2. I have found that recognizing where students are in their lives, in other words, what is important to them and how they interact with each other, has been a helpful context in reaching out to them. My sense of humour in being able to laugh with my students and not at them has been a good buffer between us and the world. I can relate to my students on a one to one basis if we can laugh together. I want to maintain that as a goal.
  3. In dealing with students I want to maintain an affirmation that what they experience as problems in their lives are real and painful to them. When there is a delay in receiving their work or the quality of their work suddenly deteriorates or drastically improves, I care enough to ask why.
  4. I want to continue to explore the idea of creating embedded virtual worlds in my world history course so that the events of world history become a living entity to them in which they participate. In the personal profile that my students see, I sort of blow away any stereotypes they may have about me as a result of my age. What they learn is that I am an avid gamer and play X-Box live games(I NEVER give out my gamer tag to my students but I constantly remind them that I can beat them anytime I choose;)), I have been involved in teaching students robotics as it relates to NASA projects which I do, to teach students that they can take a relevant and active role in real projects and I always challenge students to defend positions they take in discussions. I do believe that gaming theory does have alot to say about enhancing the virtual education experience. There are some adults who would look at my activities and suggest that I am acting childish but I think that it doesn't hurt for each of us to be able to access the child that is still part of who we are.
  5. I want to promote more discussion and dialogue in this blog. I think that this is the way that we all can grow in our understanding and experience of virtual education. There are times when I am not sure if many people actually read what is written here. However, as an explorer, it is important to take calculated risks.
  6. Lastly, I want to encourage my students to take time and turn off their computers and stop and enjoy the world in all its splendor. I think that students often have their heads so buried in social media that they truly fail to see the beauty that the world has to offer. Many great men and women have gained the inspiration to do magnificent things for the common good from taking the time to do this. This is time well spent!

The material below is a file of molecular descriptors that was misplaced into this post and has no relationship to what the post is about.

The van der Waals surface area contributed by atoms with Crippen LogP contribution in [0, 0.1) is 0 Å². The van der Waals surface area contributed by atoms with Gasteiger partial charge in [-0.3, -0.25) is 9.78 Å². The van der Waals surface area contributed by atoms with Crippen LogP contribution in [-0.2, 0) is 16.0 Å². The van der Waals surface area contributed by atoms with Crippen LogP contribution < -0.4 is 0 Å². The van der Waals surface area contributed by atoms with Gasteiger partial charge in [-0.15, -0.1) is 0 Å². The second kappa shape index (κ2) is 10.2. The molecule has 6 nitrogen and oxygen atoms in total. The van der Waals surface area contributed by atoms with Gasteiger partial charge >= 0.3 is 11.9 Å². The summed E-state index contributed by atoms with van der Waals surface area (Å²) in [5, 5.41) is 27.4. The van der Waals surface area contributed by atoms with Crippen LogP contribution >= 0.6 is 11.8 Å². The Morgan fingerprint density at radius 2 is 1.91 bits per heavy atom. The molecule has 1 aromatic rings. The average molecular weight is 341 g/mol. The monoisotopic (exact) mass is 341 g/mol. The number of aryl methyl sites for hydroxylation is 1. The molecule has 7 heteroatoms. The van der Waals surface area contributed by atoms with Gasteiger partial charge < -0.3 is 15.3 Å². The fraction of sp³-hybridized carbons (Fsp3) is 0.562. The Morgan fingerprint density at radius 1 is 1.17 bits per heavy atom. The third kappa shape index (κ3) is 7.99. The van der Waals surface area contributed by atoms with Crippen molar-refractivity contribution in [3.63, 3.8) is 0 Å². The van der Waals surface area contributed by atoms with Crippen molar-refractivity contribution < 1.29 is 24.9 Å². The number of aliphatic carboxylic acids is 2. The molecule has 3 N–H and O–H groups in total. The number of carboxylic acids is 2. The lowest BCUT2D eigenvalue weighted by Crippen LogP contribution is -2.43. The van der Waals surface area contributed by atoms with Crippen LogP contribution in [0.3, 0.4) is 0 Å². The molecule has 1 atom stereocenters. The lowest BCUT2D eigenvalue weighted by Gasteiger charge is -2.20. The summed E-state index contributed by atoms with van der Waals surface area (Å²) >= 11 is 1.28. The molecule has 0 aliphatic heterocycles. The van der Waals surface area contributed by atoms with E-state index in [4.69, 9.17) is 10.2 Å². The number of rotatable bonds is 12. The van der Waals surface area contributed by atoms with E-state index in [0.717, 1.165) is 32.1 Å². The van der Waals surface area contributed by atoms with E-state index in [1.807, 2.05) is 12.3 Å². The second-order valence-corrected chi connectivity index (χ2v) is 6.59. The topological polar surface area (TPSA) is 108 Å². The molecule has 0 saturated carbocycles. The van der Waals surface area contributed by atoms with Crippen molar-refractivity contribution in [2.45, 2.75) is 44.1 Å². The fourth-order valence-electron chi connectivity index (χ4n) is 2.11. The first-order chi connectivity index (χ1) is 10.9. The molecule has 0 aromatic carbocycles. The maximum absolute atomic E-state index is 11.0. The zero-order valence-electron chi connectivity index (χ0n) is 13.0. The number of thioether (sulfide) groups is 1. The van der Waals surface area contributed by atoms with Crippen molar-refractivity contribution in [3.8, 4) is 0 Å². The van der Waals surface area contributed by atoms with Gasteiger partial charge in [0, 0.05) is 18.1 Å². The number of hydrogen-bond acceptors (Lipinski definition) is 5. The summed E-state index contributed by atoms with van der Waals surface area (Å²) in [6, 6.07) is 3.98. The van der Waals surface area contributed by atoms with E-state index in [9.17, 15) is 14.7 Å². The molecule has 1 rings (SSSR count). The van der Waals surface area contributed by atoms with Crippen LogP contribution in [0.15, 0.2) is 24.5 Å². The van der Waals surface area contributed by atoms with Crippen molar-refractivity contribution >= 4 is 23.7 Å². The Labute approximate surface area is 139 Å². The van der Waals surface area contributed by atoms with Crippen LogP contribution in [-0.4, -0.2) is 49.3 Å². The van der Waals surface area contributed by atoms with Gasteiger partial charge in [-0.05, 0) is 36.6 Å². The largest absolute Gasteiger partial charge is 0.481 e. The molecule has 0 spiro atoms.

Enjoy the holidays in which ever way you choose to celebrate them.
More in the new year............

Monday, December 9, 2013

Challenges in Virtual Education: Teachers


One of the linchpins to the success of a virtual education enterprise are the educators that become stakeholders in it. This would seem to be an obvious statement and yet in our societies there are many people who believe that the quality of educational life of a teacher has no connection with the quality of the educational experience for students. Peter Senge in his book, "The Fifth Discipline"(1990), posed a very intriguing question which asked:"How can we create powerful learning experiences and environments for students if they do not first exist for educators?" Although this source is dated the question is still relevant today. Any virtual education system must consider what it provides as a learning environment for its staff first before it does so for its students. Learning environments for educators should break away from the traditional mold of institutional professional development and be willing to make full use of what the Internet has to offer. We can build engaging, inspiring and challenging environments if we are willing to accept the premise that there is a logical connection between the learning conditions of teachers and students.